What Went Wrong at GoPlay? Why the Costly hiccup in growth

GoPlay also offers its content in a bundle with vouchers for GoFood, the food delivery service of Gojek. For IDR 99,000 (US$6.09), you get a one-month subscription of GoPlay and IDR 240,000-worth (US$14.76) of food vouchers. This means, if you’re a regular food delivery user, Gojek subsidises you with IDR 141,000 (US$8.67) to try out its video app. That’s worth five caffe lattes at Starbucks.

Launched in 2015, Gojek first made plans to get into the content creation and distribution business public in May 2018. It raised more than US$2 billion that year and became Indonesia’s highest-valued tech company, scratching the $10 billion mark.

Cancelled commitments

With its charismatic founder and CEO Nadiem Makarim still at the helm, Gojek wanted to inhabit all corners of Indonesians’ digital lives. Instead of merely forming the layer through which people ordered services or bought food, Gojek thought: why not get into concerts, sports events, and movies, and distribute them through its own channels?

But amidst this feverish pursuit, some projects floundered and struggled to find direction. GoPlay is one of them.

Some of those involved with GoPlay, either as former employees or partners, said that giving the outward impression of a growing content business in addition to Gojek’s other services helped with fundraising and justified skyrocketing valuations. However, they added that there wasn’t a full buy-in internally, at the shareholder level. Makarim has since left the firm and now serves as Indonesia’s Minister of Education and Culture.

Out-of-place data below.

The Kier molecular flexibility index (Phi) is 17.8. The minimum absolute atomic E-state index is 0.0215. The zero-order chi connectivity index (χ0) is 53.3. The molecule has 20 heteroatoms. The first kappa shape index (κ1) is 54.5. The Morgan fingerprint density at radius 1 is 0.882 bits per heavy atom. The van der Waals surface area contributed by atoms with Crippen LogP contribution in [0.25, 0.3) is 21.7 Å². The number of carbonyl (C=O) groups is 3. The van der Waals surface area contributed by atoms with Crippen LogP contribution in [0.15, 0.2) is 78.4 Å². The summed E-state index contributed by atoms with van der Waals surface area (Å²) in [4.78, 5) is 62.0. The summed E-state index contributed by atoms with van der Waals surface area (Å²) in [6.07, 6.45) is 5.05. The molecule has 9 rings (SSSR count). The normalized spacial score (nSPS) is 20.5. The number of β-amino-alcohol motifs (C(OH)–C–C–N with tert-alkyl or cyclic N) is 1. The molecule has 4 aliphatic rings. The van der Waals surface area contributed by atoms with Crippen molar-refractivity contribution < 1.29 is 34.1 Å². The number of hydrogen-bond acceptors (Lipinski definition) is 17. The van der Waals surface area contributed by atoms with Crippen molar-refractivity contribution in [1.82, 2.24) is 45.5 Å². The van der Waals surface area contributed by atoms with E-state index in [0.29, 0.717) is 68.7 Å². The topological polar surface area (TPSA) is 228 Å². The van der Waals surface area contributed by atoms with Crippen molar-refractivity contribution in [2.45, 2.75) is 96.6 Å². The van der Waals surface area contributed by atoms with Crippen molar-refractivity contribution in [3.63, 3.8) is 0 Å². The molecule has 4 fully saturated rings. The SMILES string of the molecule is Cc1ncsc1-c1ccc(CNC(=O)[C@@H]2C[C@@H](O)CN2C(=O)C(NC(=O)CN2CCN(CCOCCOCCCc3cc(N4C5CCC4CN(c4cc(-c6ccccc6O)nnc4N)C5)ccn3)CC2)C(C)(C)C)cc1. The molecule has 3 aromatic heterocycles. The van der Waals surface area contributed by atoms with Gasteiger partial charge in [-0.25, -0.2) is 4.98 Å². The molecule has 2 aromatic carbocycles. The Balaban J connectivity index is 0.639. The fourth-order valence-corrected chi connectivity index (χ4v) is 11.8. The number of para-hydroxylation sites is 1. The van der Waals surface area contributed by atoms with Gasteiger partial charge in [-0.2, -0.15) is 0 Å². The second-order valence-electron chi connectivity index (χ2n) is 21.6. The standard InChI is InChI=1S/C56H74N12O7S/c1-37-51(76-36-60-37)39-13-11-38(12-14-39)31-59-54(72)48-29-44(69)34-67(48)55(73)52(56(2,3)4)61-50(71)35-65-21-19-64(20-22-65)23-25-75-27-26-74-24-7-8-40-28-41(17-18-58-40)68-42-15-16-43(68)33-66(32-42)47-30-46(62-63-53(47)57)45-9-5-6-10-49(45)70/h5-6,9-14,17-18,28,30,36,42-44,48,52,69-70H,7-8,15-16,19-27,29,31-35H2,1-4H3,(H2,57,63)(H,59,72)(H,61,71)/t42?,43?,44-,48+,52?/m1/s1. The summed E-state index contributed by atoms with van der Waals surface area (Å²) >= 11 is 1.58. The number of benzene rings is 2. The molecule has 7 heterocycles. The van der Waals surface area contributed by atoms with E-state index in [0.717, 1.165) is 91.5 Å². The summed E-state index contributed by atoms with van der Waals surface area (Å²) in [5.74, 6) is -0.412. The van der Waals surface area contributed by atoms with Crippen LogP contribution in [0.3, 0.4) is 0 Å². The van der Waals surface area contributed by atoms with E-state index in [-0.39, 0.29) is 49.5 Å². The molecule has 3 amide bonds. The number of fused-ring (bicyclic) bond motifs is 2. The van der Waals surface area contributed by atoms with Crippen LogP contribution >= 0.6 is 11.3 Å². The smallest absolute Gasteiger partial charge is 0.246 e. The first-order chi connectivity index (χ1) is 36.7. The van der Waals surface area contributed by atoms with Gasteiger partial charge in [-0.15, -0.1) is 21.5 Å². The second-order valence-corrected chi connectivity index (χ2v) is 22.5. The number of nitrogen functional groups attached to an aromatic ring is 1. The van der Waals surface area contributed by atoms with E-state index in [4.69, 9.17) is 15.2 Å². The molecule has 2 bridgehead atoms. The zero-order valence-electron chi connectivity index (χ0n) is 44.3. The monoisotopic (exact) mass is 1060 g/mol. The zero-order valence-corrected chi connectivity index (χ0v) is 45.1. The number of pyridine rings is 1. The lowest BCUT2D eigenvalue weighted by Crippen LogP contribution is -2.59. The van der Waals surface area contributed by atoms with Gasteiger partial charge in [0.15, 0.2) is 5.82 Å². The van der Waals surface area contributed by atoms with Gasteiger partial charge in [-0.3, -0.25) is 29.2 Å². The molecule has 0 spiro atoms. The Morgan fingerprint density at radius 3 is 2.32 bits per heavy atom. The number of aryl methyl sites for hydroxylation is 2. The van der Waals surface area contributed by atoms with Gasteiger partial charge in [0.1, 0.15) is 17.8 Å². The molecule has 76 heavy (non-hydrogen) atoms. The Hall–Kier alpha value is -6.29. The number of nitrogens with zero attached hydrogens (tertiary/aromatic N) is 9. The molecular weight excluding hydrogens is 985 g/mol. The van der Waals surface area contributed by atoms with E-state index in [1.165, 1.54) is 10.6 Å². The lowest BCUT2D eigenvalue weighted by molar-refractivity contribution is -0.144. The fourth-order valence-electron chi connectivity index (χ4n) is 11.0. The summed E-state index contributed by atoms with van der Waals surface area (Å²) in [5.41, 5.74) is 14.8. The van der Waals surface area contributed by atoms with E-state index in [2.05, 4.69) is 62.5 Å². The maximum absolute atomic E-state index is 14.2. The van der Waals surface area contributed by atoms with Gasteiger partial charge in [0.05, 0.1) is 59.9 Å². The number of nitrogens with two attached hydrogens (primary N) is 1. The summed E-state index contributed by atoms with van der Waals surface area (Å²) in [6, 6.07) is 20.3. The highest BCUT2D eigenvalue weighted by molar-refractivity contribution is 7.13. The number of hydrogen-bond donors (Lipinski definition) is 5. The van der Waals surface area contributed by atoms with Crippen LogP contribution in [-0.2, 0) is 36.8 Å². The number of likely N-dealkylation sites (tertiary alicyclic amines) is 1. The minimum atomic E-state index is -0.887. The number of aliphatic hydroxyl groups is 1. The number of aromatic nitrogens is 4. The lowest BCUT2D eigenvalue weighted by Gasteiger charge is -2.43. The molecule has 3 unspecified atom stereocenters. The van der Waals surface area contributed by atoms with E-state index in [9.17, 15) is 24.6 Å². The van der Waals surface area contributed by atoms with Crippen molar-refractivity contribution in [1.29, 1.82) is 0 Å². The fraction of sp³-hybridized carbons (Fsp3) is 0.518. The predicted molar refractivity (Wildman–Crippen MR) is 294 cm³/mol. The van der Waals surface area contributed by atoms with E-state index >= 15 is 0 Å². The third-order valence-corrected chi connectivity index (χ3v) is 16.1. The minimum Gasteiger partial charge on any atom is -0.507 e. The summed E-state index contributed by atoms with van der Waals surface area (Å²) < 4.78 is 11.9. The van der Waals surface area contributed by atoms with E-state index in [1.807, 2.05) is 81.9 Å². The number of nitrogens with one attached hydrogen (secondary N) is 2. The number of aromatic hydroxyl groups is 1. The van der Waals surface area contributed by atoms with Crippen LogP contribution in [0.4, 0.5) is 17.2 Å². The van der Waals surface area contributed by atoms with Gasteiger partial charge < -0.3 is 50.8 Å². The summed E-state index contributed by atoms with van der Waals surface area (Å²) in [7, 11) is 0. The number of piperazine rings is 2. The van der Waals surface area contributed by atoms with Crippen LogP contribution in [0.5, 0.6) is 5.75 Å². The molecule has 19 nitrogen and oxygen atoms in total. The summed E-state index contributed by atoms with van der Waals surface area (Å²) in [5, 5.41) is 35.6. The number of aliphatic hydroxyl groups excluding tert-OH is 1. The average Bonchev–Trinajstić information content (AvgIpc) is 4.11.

The chaos left some filmmakers whom Gojek had agreed to support stranded. They had already begun working on projects and had even spent from their own pockets to get things started.

It’s a drama that will never make it into the GoPlay content library, but one that shows business processes can be messy, even at one of the brightest and best-equipped tech companies in the country.

The first cracks in Gojek’s newfound interest in film and entertainment began to show in the second half of 2018.

At a press conference in Jakarta in July that year, several smiling faces beamed down from a stage. There were Gojek representatives, and people from Indonesia’s documentary film scene. The creative economy agency, a government body, was also present.

Press conference to announce the Docs By The Sea Co-Production Fund in July 2018. Image: Indonesia’s Creative

Economy Agency (Bekraf)

The event marked the launch of the “Docs By The Sea Co-Production Fund”. Under this initiative, Gojek’s newly formed film production unit, Go-Studio, would co-finance 12 Indonesian documentary projects and mentor filmmakers. The aim was to obtain global distribution for these documentaries. In August, the films selected for this scheme were announced at an event in Bali.

However, Gojek pulled out of its commitment about three months after the announcement, according to Amelia Hapsari, head of Docs By The Sea. “I was told that Gojek was going through a massive restructuring,” she said. Gojek told her that the people spearheading the fund didn’t have an actual authorisation from the company to do so. Hence, their commitments weren’t valid.